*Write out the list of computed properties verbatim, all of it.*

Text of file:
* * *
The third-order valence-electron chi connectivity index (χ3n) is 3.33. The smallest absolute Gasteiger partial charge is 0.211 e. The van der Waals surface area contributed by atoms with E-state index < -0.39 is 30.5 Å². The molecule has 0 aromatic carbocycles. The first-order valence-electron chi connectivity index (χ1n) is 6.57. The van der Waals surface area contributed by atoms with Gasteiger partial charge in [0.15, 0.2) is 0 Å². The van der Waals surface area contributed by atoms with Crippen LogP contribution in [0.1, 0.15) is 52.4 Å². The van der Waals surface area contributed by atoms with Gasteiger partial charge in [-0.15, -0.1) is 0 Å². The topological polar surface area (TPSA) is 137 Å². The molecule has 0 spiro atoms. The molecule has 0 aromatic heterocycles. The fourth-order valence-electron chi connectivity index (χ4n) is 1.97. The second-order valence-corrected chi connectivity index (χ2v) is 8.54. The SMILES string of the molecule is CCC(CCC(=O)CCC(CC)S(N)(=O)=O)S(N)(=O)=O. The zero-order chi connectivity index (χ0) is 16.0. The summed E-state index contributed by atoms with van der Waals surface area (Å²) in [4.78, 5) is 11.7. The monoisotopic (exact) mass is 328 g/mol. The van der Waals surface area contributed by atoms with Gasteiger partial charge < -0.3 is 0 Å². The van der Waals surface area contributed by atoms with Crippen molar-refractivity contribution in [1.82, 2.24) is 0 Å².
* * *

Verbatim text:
The third-order valence-electron chi connectivity index (χ3n) is 3.33. The smallest absolute Gasteiger partial charge is 0.211 e. The van der Waals surface area contributed by atoms with E-state index < -0.39 is 30.5 Å². The molecule has 0 aromatic carbocycles. The first-order valence-electron chi connectivity index (χ1n) is 6.57. The van der Waals surface area contributed by atoms with Gasteiger partial charge in [0.15, 0.2) is 0 Å². The van der Waals surface area contributed by atoms with Crippen LogP contribution in [0.1, 0.15) is 52.4 Å². The van der Waals surface area contributed by atoms with Gasteiger partial charge in [-0.15, -0.1) is 0 Å². The topological polar surface area (TPSA) is 137 Å². The molecule has 0 spiro atoms. The molecule has 0 aromatic heterocycles. The fourth-order valence-electron chi connectivity index (χ4n) is 1.97. The second-order valence-corrected chi connectivity index (χ2v) is 8.54. The SMILES string of the molecule is CCC(CCC(=O)CCC(CC)S(N)(=O)=O)S(N)(=O)=O. The zero-order chi connectivity index (χ0) is 16.0. The summed E-state index contributed by atoms with van der Waals surface area (Å²) in [4.78, 5) is 11.7. The monoisotopic (exact) mass is 328 g/mol. The van der Waals surface area contributed by atoms with Gasteiger partial charge < -0.3 is 0 Å². The van der Waals surface area contributed by atoms with Crippen molar-refractivity contribution in [1.82, 2.24) is 0 Å².